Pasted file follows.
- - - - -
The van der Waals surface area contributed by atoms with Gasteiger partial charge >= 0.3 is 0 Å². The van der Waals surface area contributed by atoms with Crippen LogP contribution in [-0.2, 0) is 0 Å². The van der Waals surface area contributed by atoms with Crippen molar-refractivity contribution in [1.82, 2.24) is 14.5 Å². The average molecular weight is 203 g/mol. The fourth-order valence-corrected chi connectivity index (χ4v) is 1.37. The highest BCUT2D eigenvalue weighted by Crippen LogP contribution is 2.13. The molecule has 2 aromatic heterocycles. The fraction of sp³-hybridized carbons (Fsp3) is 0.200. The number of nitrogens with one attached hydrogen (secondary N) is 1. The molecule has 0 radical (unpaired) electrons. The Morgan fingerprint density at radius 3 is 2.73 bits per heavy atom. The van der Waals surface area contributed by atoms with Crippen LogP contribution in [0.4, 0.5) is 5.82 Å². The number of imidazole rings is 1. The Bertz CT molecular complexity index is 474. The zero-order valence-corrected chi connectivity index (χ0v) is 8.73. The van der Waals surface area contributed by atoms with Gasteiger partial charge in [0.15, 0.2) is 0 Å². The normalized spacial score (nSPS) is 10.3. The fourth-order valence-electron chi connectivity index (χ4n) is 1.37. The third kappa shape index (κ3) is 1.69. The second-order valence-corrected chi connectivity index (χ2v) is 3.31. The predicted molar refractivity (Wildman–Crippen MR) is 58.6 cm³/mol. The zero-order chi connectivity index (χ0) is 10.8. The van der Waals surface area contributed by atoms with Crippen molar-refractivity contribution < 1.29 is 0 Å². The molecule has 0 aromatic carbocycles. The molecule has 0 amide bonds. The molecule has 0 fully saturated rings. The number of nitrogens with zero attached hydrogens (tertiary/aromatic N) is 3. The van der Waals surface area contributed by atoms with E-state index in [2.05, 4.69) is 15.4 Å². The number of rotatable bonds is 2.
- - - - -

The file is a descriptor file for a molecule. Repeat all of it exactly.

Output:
The van der Waals surface area contributed by atoms with Gasteiger partial charge >= 0.3 is 0 Å². The van der Waals surface area contributed by atoms with Crippen LogP contribution in [-0.2, 0) is 0 Å². The van der Waals surface area contributed by atoms with Crippen molar-refractivity contribution in [1.82, 2.24) is 14.5 Å². The average molecular weight is 203 g/mol. The fourth-order valence-corrected chi connectivity index (χ4v) is 1.37. The highest BCUT2D eigenvalue weighted by Crippen LogP contribution is 2.13. The molecule has 2 aromatic heterocycles. The fraction of sp³-hybridized carbons (Fsp3) is 0.200. The number of nitrogens with one attached hydrogen (secondary N) is 1. The molecule has 0 radical (unpaired) electrons. The Morgan fingerprint density at radius 3 is 2.73 bits per heavy atom. The van der Waals surface area contributed by atoms with Crippen LogP contribution in [0.4, 0.5) is 5.82 Å². The number of imidazole rings is 1. The Bertz CT molecular complexity index is 474. The zero-order valence-corrected chi connectivity index (χ0v) is 8.73. The van der Waals surface area contributed by atoms with Gasteiger partial charge in [0.15, 0.2) is 0 Å². The normalized spacial score (nSPS) is 10.3. The fourth-order valence-electron chi connectivity index (χ4n) is 1.37. The third kappa shape index (κ3) is 1.69. The second-order valence-corrected chi connectivity index (χ2v) is 3.31. The predicted molar refractivity (Wildman–Crippen MR) is 58.6 cm³/mol. The zero-order chi connectivity index (χ0) is 10.8. The van der Waals surface area contributed by atoms with Crippen molar-refractivity contribution < 1.29 is 0 Å². The molecule has 0 aromatic carbocycles. The molecule has 0 amide bonds. The molecule has 0 fully saturated rings. The number of nitrogens with zero attached hydrogens (tertiary/aromatic N) is 3. The van der Waals surface area contributed by atoms with E-state index in [2.05, 4.69) is 15.4 Å². The number of rotatable bonds is 2.